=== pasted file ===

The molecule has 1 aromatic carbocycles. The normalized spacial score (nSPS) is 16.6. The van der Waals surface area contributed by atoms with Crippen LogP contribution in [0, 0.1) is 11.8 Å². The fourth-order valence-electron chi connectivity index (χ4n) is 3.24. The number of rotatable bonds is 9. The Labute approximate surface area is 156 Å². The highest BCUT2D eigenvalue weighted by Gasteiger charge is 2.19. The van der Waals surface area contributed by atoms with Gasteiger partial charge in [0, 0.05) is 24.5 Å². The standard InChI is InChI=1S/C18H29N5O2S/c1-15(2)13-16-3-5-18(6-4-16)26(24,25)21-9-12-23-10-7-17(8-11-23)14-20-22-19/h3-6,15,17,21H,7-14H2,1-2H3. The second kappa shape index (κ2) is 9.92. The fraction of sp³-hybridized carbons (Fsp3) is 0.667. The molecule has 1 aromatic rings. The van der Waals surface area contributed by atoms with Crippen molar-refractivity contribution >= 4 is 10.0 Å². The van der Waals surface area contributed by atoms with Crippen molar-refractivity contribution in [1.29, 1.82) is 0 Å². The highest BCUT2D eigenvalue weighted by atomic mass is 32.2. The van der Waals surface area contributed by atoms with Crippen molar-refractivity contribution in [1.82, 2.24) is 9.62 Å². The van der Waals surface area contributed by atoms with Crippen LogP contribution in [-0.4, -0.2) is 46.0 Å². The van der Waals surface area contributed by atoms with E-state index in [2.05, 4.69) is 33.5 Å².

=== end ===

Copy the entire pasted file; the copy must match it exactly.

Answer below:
The molecule has 1 aromatic carbocycles. The normalized spacial score (nSPS) is 16.6. The van der Waals surface area contributed by atoms with Crippen LogP contribution in [0, 0.1) is 11.8 Å². The fourth-order valence-electron chi connectivity index (χ4n) is 3.24. The number of rotatable bonds is 9. The Labute approximate surface area is 156 Å². The highest BCUT2D eigenvalue weighted by Gasteiger charge is 2.19. The van der Waals surface area contributed by atoms with Gasteiger partial charge in [0, 0.05) is 24.5 Å². The standard InChI is InChI=1S/C18H29N5O2S/c1-15(2)13-16-3-5-18(6-4-16)26(24,25)21-9-12-23-10-7-17(8-11-23)14-20-22-19/h3-6,15,17,21H,7-14H2,1-2H3. The second kappa shape index (κ2) is 9.92. The fraction of sp³-hybridized carbons (Fsp3) is 0.667. The molecule has 1 aromatic rings. The van der Waals surface area contributed by atoms with Crippen molar-refractivity contribution >= 4 is 10.0 Å². The van der Waals surface area contributed by atoms with Crippen molar-refractivity contribution in [1.29, 1.82) is 0 Å². The highest BCUT2D eigenvalue weighted by atomic mass is 32.2. The van der Waals surface area contributed by atoms with Crippen molar-refractivity contribution in [1.82, 2.24) is 9.62 Å². The van der Waals surface area contributed by atoms with Crippen LogP contribution in [-0.4, -0.2) is 46.0 Å². The van der Waals surface area contributed by atoms with E-state index in [2.05, 4.69) is 33.5 Å².